For years I have used Lawry’s Seasoned Salt to flavor my popcorn, collard greens and cabbage, but last week I threw it away after learning that it contains hydrogenated oils that ARE NOT listed on the label. You read that right. Even though the United States Food and Drug Administration (FDA) requires food products to have nutritional and ingredient labels, all ingredients may not be listed. The only way I found out that Lawry’s Seasoned Salt has hydrogenated soybean and cotton seed oils was that the representative I contacted in the Consumer Affair Department at McCormick (the maker of Lawry’s) to find out if the salt had MSG masked under other names voluntarily told me about the oils. Here’s her email:
Dear Ms. Smith:
Thank you for taking the time to contact us again regarding our Lawry’s Seasoned Salt. This product does not contain yeast extract or autolyzed proteins, but it does container (sic) partially hydrogenated soybean and cottonseed oil. We hope this information is helpful to you.
If we can be of further assistance, please call us at 1-800-952-9797, Monday through Friday, 9:30AM to 5PM Eastern Time. If you wish to respond to this note by e-mail, please include your name and e-mail address.
We hope to have the continued pleasure of serving you.
After reading this note, I couldn’t understand how McCormick could get away with not listing trans fats, which hydrogenated oils are, on its label so I contacted the FDA. The first FDA representative I spoke to, who only identified herself as Anna, worked in the FDA national office in Silver Springs, MD, and said that if a packaged food has less than .5 grams of hydrogenated fat, the company doesn’t have to list that the product contains any trans fats. Not being familiar with the agency’s regulation for spices, Anna referred me to the regional FDA Consumer Complaint office in my hometown of Detroit.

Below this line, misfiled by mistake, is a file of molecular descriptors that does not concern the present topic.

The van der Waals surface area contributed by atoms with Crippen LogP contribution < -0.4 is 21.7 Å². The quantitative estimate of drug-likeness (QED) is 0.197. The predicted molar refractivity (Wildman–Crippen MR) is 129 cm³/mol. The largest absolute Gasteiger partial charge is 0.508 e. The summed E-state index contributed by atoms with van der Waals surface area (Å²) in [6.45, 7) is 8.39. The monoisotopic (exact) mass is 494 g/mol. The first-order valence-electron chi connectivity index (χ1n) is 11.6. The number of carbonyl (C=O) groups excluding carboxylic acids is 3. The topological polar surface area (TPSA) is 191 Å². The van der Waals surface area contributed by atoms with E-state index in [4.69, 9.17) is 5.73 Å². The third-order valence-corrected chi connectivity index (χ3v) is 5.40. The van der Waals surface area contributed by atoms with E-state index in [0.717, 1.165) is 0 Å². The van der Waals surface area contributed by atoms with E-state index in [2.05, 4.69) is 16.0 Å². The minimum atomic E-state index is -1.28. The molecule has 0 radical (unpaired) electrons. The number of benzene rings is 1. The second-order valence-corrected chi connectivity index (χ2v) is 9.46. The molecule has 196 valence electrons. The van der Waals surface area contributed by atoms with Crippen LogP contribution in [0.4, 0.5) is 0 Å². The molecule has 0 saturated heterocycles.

I spoke with FDA representative Cecily Long who said that McCormick is probably not violating any FDA regulations. She said the partially hydrogenated oils would fall “probably under the catch all term ‘natural flavor.’” I challenged her, explaining that though cottonseed and soybean oils are natural they become altered from their natural state once they go through the process of hydrogenation.
Long: “They come from natural oils.”
Me: “So you’re saying that as long as an ingredient is derived from a natural source it can be considered natural no matter how it is modified?”
I paused audibly, galled by the deception and even further by the FDA’s response. “If you have a problem with a product you could choose not to buy it,” Long said. After telling her “I know that and have chosen not to use Lawry’s Seasoned Salt anymore, but I wouldn’t have known they had hydrogenated oils if the representative didn’t voluntarily tell me,” Long said: “If you’re ever in doubt about a product that’s what you should do; call the company. They know their product the best.”
So know this: Even with nutritional and ingredient labels you have to be responsible for knowing what’s in what you eat. From this experience and dozens that I have heard about, FDA regulations allow for companies to put ingredients in foods that are harmful to us and we not even know it. Historically, health advocates have told us to read the labels on everything you buy, but reading labels is not enough. Unfortunately, we have to do what Long advised and contact the company to get a full disclosure of what you are consuming. Though I believe labels are useless if they don’t tell us everything we need to know, ultimately the onus is on us to know what we are eating. It takes some work, but isn’t your health worth it?